How can Christians faithfully address cultural and political issues while being biblically faithful? Can Christians lovingly engage with others, even when they disagree? In this video, Rosaria Butterfield explains the difference between addressing issues and engaging with individuals. Christians should be committed to giving a biblical defense regarding cultural issues. However, Rosaria Butterfield simultaneously encourages Christians that, in offering a biblical defense, they should always see people as people, not as a position or side of a debate to be defeated. When believers view others as individuals, even when they disagree on a particular issue, it drives them to be good neighbors and friends, pursuing a genuine relationship over time and allowing God to open doors for the gospel to be shared and issues to be discussed in light of Scripture.
- Give a Biblical Defense
- People aren’t Positions
- Being a Good Neighbor and Friend
What is the Difference Between Addressing an Issue and Engaging an Individual?
We are living in a bit of a sandstorm right now and it can be very difficult to know how to respond to certain questions. So something that just came up recently and that has come up a lot, is how do Christians respond to gay marriage? And when we’re responding to a position, I think that Christians are called to give a biblical defense of a position, but it also helps to think through the fact that people are not positions. So when asked why I don’t support gay marriage, and often it’s got a little edge to it, nobody usually asks it like that. It’s “How dare you not support gay marriage?” And “How dare the church impose these rules of accountability to unbelievers and to anyone?” And “What right do we have to suggest that a biblical paradigm of marriage should be relevant to the rest of the world?”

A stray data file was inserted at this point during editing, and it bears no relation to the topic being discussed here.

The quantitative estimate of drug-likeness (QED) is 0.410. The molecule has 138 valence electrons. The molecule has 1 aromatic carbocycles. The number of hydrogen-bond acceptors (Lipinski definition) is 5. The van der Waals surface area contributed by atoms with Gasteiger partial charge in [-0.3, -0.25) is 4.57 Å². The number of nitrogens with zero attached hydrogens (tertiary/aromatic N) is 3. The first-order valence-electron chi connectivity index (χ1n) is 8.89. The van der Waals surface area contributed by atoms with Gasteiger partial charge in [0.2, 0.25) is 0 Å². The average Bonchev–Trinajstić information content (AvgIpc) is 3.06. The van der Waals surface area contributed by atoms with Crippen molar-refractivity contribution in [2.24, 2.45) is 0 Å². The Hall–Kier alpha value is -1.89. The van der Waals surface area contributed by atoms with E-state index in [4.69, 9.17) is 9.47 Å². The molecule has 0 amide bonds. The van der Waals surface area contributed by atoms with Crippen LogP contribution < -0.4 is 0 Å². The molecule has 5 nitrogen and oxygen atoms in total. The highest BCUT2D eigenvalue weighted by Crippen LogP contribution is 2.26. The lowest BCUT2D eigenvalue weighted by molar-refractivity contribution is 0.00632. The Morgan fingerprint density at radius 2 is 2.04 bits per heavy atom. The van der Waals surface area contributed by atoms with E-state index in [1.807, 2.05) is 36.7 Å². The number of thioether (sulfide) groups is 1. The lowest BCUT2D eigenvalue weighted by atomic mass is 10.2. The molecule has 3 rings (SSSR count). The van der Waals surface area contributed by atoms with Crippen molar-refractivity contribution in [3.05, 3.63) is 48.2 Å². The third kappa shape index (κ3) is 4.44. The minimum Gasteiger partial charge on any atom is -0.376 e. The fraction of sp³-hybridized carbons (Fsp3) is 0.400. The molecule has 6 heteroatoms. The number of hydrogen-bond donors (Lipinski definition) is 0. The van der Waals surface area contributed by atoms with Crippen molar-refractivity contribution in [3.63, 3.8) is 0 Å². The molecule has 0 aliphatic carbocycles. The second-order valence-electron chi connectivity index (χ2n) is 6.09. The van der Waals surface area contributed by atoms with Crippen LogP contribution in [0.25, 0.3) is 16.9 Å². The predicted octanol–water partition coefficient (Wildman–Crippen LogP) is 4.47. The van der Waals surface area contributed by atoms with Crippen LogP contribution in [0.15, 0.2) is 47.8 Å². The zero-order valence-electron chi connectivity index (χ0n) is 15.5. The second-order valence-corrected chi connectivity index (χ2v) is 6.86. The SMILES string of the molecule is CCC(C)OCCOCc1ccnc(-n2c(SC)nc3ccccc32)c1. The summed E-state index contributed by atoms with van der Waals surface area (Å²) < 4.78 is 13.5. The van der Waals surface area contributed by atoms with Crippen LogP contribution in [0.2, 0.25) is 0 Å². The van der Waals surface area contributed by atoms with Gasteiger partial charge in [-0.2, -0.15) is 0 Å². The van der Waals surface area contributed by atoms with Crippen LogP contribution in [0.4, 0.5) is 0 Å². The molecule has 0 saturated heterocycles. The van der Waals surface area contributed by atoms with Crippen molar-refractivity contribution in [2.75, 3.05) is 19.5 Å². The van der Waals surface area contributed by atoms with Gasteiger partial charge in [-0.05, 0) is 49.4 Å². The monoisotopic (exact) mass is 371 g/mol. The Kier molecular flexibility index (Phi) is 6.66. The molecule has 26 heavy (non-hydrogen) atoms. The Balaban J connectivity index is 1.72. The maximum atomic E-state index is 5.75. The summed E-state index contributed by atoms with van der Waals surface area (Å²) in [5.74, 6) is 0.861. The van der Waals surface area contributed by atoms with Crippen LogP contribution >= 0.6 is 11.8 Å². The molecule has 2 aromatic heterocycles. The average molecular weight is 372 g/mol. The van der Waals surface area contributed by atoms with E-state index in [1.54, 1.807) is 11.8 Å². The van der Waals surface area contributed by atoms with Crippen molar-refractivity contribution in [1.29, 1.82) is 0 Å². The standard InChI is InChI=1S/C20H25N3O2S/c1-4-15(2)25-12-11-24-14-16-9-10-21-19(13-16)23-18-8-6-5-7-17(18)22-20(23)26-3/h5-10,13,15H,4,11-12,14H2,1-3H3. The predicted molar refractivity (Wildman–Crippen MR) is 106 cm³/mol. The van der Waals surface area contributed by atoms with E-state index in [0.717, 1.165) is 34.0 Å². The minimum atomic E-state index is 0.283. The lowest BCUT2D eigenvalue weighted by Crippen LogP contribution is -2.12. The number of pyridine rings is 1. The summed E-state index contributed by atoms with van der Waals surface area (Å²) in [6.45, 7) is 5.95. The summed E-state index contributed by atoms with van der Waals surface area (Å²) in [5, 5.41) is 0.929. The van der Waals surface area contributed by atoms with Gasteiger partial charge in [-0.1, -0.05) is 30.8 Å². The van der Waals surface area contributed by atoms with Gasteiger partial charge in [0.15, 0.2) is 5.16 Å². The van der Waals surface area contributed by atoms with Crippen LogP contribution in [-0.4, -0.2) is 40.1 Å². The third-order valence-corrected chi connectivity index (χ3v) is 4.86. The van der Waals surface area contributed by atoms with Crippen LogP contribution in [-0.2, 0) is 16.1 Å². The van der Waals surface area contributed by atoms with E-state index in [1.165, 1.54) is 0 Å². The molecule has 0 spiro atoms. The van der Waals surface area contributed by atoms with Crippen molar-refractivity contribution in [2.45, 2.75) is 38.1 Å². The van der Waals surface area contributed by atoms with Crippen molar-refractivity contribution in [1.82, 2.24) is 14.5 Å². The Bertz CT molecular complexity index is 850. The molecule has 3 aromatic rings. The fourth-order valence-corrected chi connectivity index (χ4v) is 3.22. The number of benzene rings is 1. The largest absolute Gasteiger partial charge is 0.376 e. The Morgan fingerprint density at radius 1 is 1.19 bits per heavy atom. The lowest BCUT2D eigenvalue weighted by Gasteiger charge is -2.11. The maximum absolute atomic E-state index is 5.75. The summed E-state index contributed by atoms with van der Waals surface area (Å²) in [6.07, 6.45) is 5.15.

Loving your Neighbor
And one of the things I like to think about is that we are called to be good neighbors, very simple. And good neighbors never throw a stumbling block between an image bearer and a holy God. And gay marriage does that because it gives a false approval of something that God does not. So having said that, I think that if we can think through how to remember that there are people behind positions, that’s the first part. The other thing we need to do is to realize that with people, it is not a capitulation of the gospel to practice active listening.
We have to be willing to be in long-term relationships with unbelievers, and I mean long-term. We have to stop thinking about unbelievers as projects. And we have to remember that God set a part of people from before the foundations of the world. And those people are everywhere, including the LGBT community. So we should have a certain holy appreciation for one another. And one of the things friends do is they’re not afraid to listen to each other. Active listening means you tell me your story and I listen and I reflect back, before I get to say anything else. The other issue that we need to realize is that if we want to say a hard thing to somebody, a challenging thing, we ought to have a relationship whose intensity matches the intensity of our words.
In some ways, that’s just common sense. And being a Bible believing Christian does not give any of us the license to be rude. So you want to say something with intensity, make sure your relationship can carry the weight of that. And finally, we should never think that sharing the gospel does not come with a price. So if you really wanted to put the hand of the hurting and the hand of the savior, you have to get close enough to get hurt. And if you’re not, then you need to get out of the game.
We have a lot of distraction right now in this. And one distraction might be our fear, another might be a kind of false understanding of the gospel. But get it together first and realize that accompanied suffering is a key issue. People want to know where God is in your suffering more than they want to know where God is in your plenty. So when you’re suffering, share with people how the Lord is meeting you there.